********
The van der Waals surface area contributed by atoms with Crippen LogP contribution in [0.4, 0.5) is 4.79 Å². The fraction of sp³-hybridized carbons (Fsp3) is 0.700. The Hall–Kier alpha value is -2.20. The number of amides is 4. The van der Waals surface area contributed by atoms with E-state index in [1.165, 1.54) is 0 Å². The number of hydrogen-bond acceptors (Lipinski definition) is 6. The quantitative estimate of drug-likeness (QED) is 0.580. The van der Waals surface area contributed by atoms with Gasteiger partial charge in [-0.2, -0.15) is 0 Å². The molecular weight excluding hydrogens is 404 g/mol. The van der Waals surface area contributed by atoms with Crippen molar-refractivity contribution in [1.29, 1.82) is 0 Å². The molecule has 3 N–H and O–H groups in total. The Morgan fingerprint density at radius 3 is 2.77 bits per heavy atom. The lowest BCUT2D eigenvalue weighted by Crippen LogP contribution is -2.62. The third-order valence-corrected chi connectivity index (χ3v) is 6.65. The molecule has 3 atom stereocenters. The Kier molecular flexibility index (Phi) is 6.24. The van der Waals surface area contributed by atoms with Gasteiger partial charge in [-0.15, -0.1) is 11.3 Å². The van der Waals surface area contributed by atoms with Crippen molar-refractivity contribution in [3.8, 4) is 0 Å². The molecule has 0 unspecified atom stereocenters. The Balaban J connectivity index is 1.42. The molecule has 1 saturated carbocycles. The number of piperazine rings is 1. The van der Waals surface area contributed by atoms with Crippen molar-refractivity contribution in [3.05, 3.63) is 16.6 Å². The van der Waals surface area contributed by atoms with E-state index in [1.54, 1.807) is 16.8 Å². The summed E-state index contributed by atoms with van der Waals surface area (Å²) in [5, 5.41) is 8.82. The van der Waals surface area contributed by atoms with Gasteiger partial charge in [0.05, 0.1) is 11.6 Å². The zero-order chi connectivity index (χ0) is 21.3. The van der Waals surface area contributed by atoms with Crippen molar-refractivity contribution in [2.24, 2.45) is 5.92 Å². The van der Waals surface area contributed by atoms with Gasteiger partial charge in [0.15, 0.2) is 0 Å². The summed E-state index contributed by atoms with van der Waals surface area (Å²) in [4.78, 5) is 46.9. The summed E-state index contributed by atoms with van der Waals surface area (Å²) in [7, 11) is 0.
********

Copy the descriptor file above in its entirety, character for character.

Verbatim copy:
The van der Waals surface area contributed by atoms with Crippen LogP contribution in [0.4, 0.5) is 4.79 Å². The fraction of sp³-hybridized carbons (Fsp3) is 0.700. The Hall–Kier alpha value is -2.20. The number of amides is 4. The van der Waals surface area contributed by atoms with E-state index in [1.165, 1.54) is 0 Å². The number of hydrogen-bond acceptors (Lipinski definition) is 6. The quantitative estimate of drug-likeness (QED) is 0.580. The van der Waals surface area contributed by atoms with Gasteiger partial charge in [-0.2, -0.15) is 0 Å². The molecular weight excluding hydrogens is 404 g/mol. The van der Waals surface area contributed by atoms with Crippen molar-refractivity contribution in [1.29, 1.82) is 0 Å². The molecule has 3 N–H and O–H groups in total. The Morgan fingerprint density at radius 3 is 2.77 bits per heavy atom. The lowest BCUT2D eigenvalue weighted by Crippen LogP contribution is -2.62. The third-order valence-corrected chi connectivity index (χ3v) is 6.65. The molecule has 3 atom stereocenters. The Kier molecular flexibility index (Phi) is 6.24. The van der Waals surface area contributed by atoms with Gasteiger partial charge in [-0.15, -0.1) is 11.3 Å². The van der Waals surface area contributed by atoms with Crippen molar-refractivity contribution in [3.8, 4) is 0 Å². The molecule has 0 unspecified atom stereocenters. The Balaban J connectivity index is 1.42. The molecule has 1 saturated carbocycles. The number of piperazine rings is 1. The van der Waals surface area contributed by atoms with Crippen molar-refractivity contribution in [3.05, 3.63) is 16.6 Å². The van der Waals surface area contributed by atoms with E-state index in [1.54, 1.807) is 16.8 Å². The summed E-state index contributed by atoms with van der Waals surface area (Å²) in [5, 5.41) is 8.82. The van der Waals surface area contributed by atoms with Gasteiger partial charge in [0.05, 0.1) is 11.6 Å². The zero-order chi connectivity index (χ0) is 21.3. The van der Waals surface area contributed by atoms with Crippen molar-refractivity contribution in [2.24, 2.45) is 5.92 Å². The van der Waals surface area contributed by atoms with Gasteiger partial charge in [0.15, 0.2) is 0 Å². The summed E-state index contributed by atoms with van der Waals surface area (Å²) in [4.78, 5) is 46.9. The summed E-state index contributed by atoms with van der Waals surface area (Å²) in [7, 11) is 0.